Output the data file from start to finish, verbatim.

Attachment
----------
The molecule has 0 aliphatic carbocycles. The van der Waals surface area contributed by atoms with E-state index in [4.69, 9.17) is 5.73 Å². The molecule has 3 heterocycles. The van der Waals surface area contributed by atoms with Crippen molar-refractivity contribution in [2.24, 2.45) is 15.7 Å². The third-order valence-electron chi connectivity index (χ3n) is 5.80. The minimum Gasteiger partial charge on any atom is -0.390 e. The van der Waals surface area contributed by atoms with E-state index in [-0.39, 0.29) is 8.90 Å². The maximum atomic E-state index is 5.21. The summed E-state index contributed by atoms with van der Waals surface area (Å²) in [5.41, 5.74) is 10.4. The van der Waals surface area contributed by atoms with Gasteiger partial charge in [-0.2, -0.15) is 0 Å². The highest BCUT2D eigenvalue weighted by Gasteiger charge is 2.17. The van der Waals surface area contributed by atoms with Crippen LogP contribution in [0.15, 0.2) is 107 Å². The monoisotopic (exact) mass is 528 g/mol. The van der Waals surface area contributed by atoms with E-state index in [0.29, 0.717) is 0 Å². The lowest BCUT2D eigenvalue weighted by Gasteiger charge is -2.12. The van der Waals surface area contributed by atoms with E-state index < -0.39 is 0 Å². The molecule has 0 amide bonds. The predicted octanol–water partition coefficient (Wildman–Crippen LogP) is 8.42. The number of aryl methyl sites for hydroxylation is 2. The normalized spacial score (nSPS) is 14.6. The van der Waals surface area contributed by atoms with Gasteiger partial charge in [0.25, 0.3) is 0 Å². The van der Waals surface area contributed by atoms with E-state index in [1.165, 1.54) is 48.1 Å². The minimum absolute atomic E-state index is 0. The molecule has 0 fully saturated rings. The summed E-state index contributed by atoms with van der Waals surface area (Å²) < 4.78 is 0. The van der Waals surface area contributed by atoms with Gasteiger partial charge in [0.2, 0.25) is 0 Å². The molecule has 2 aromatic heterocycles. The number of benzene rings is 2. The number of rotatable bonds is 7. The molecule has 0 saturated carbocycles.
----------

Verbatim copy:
The molecule has 0 aliphatic carbocycles. The van der Waals surface area contributed by atoms with E-state index in [4.69, 9.17) is 5.73 Å². The molecule has 3 heterocycles. The van der Waals surface area contributed by atoms with Crippen molar-refractivity contribution in [2.24, 2.45) is 15.7 Å². The third-order valence-electron chi connectivity index (χ3n) is 5.80. The minimum Gasteiger partial charge on any atom is -0.390 e. The van der Waals surface area contributed by atoms with E-state index in [-0.39, 0.29) is 8.90 Å². The maximum atomic E-state index is 5.21. The summed E-state index contributed by atoms with van der Waals surface area (Å²) in [5.41, 5.74) is 10.4. The van der Waals surface area contributed by atoms with Gasteiger partial charge in [-0.2, -0.15) is 0 Å². The highest BCUT2D eigenvalue weighted by Gasteiger charge is 2.17. The van der Waals surface area contributed by atoms with Crippen LogP contribution in [0.15, 0.2) is 107 Å². The monoisotopic (exact) mass is 528 g/mol. The van der Waals surface area contributed by atoms with E-state index in [0.29, 0.717) is 0 Å². The lowest BCUT2D eigenvalue weighted by Gasteiger charge is -2.12. The van der Waals surface area contributed by atoms with E-state index < -0.39 is 0 Å². The molecule has 0 amide bonds. The predicted octanol–water partition coefficient (Wildman–Crippen LogP) is 8.42. The number of aryl methyl sites for hydroxylation is 2. The normalized spacial score (nSPS) is 14.6. The van der Waals surface area contributed by atoms with Gasteiger partial charge in [0.25, 0.3) is 0 Å². The van der Waals surface area contributed by atoms with E-state index in [1.165, 1.54) is 48.1 Å². The minimum absolute atomic E-state index is 0. The molecule has 0 fully saturated rings. The summed E-state index contributed by atoms with van der Waals surface area (Å²) < 4.78 is 0. The van der Waals surface area contributed by atoms with Gasteiger partial charge in [0.2, 0.25) is 0 Å². The molecule has 2 aromatic heterocycles. The number of benzene rings is 2. The number of rotatable bonds is 7. The molecule has 0 saturated carbocycles.